I walk around the city with comfort and ease.  The city breathes and air of openness, if you steer clear of the bawdy ugliness of the main tourist sights it feels inclusive, almost like you’ve been invited.  The TV Tower, looming like a giant hatpin and a useful point of navigation is never far from view.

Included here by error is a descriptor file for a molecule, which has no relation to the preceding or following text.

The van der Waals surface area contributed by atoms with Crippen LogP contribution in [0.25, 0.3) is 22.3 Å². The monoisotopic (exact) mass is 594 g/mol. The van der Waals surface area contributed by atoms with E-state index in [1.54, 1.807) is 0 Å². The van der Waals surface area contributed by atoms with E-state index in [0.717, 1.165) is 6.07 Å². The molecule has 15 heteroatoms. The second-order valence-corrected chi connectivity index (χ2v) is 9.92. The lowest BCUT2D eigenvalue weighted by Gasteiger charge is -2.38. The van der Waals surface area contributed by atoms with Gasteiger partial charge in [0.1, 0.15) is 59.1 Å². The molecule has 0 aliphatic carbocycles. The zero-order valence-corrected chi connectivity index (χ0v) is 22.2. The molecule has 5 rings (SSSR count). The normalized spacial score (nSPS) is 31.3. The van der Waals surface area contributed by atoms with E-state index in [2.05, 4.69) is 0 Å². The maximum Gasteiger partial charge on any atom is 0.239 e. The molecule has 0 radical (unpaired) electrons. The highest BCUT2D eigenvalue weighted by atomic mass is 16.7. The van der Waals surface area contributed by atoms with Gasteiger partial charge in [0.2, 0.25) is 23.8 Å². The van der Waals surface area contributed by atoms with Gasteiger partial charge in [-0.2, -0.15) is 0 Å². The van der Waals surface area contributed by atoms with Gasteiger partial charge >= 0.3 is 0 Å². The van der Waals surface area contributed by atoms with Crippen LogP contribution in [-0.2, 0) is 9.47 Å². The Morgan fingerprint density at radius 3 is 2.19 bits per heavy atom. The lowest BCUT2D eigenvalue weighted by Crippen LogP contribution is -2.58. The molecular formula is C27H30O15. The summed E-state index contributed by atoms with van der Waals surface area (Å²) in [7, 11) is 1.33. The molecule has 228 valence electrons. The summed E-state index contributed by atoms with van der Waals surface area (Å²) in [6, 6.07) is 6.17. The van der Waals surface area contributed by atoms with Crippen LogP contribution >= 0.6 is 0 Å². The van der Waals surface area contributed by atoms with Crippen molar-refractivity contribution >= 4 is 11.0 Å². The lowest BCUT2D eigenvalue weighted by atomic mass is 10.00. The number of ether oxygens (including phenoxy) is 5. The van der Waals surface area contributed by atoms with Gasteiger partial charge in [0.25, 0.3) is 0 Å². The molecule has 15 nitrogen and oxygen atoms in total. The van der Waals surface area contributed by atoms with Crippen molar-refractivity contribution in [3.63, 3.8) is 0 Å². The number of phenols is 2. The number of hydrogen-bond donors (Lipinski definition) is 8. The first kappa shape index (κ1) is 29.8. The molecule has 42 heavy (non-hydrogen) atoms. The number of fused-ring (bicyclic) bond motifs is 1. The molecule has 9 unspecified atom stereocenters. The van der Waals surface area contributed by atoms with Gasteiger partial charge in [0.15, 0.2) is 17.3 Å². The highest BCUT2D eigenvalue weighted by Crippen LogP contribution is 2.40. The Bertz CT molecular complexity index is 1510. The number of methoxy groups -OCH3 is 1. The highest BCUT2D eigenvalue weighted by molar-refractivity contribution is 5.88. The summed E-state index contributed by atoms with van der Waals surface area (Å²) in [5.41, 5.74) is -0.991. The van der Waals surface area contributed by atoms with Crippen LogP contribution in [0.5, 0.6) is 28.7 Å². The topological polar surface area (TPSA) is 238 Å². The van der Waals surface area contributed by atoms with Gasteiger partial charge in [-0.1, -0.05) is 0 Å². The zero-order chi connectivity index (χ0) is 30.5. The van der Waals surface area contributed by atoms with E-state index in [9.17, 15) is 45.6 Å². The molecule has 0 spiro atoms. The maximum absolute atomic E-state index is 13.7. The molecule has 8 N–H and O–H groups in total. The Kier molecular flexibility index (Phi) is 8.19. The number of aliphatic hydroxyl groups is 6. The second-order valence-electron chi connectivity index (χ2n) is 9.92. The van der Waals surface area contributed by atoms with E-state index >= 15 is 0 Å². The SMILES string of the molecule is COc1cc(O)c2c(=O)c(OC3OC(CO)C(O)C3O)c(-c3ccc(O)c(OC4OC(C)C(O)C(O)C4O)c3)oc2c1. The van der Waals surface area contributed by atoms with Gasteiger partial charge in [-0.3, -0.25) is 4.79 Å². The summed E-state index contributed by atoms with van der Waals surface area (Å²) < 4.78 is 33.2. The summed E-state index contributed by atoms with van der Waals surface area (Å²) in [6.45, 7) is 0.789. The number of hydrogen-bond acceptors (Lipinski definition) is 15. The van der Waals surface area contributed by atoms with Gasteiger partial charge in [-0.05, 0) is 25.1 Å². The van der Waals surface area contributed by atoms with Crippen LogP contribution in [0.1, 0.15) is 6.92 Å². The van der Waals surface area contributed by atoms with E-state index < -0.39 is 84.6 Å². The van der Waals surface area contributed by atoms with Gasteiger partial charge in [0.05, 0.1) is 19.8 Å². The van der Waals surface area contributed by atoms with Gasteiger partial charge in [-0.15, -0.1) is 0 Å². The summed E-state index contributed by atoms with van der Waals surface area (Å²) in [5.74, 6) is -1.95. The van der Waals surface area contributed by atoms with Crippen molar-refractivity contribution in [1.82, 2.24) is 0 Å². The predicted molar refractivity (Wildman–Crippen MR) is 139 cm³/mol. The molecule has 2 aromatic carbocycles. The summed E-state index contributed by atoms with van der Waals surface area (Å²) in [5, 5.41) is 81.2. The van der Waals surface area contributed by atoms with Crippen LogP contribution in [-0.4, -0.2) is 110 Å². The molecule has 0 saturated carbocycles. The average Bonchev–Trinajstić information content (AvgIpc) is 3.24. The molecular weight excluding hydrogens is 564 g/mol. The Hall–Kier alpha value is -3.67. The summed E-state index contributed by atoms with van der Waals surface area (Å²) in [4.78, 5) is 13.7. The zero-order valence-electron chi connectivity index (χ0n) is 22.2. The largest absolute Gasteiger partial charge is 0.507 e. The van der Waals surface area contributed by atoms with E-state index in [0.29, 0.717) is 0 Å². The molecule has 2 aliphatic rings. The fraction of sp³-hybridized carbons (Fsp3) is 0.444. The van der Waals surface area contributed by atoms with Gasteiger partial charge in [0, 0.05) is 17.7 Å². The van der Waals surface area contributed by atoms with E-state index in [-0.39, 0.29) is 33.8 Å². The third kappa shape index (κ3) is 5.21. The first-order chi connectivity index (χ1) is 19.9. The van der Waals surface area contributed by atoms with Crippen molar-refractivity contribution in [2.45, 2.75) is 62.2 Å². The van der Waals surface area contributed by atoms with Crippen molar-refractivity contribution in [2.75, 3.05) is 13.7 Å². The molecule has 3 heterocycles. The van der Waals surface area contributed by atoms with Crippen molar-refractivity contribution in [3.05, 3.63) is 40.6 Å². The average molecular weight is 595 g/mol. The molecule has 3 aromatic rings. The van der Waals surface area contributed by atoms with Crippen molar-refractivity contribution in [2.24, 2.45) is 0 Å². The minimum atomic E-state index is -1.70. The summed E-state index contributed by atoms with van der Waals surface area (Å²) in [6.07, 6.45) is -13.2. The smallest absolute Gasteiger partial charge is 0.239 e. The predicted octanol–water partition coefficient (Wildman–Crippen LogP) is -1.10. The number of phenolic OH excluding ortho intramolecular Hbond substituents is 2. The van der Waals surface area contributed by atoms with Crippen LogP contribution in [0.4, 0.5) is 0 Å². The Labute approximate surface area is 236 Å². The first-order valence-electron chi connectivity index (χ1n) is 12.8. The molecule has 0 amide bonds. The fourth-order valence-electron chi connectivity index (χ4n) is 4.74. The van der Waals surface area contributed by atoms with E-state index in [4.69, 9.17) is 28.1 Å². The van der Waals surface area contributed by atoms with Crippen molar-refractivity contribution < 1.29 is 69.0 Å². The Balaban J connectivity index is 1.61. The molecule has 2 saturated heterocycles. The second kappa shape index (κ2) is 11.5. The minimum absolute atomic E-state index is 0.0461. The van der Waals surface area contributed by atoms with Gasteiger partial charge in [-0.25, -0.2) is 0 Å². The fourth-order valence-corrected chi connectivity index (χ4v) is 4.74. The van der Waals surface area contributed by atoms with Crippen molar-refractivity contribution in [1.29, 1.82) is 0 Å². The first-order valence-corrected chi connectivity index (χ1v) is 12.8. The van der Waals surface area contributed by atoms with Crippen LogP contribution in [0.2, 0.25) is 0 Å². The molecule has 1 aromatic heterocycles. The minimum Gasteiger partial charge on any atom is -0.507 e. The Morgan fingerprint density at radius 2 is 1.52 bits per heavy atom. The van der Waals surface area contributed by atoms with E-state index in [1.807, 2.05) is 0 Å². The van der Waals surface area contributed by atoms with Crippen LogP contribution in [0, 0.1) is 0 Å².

Public transport is a dream.  Metro bus/trams the S & U-Bahn, pretty much cover every part of the city.  All are clean and efficient.  Biking is a choice of many.  It is reported 15% of all journeys are taken in the saddle.  I bought a bike.  I usually do when visiting any city for longer than 3 weeks.  It makes me feel at home.  Part of city life. It was a transaction via ebay  (classifieds).   It was marked at 55 euro.  I gave 50.  Since purchasing I’ve been adding to my asset though, in the form of a new tyre and inner tube (unbeknown to me it had worn perilously thin and the tyre exploded with a hair-raising BANG as I attempted to pump air into it) and a service on the gears (after peddling like the clappers in a thunderstorm..legs like pistons on turbo and getting nowhere this was a must!).  Cycle lanes seem to cover most of the city.  Quite a number on wide pavements, shared with pedestrians and safe from traffic.  What little there is of traffic. Driving here would be a breeze.  But why would you need to.  Berlin is as flat as a frying pan.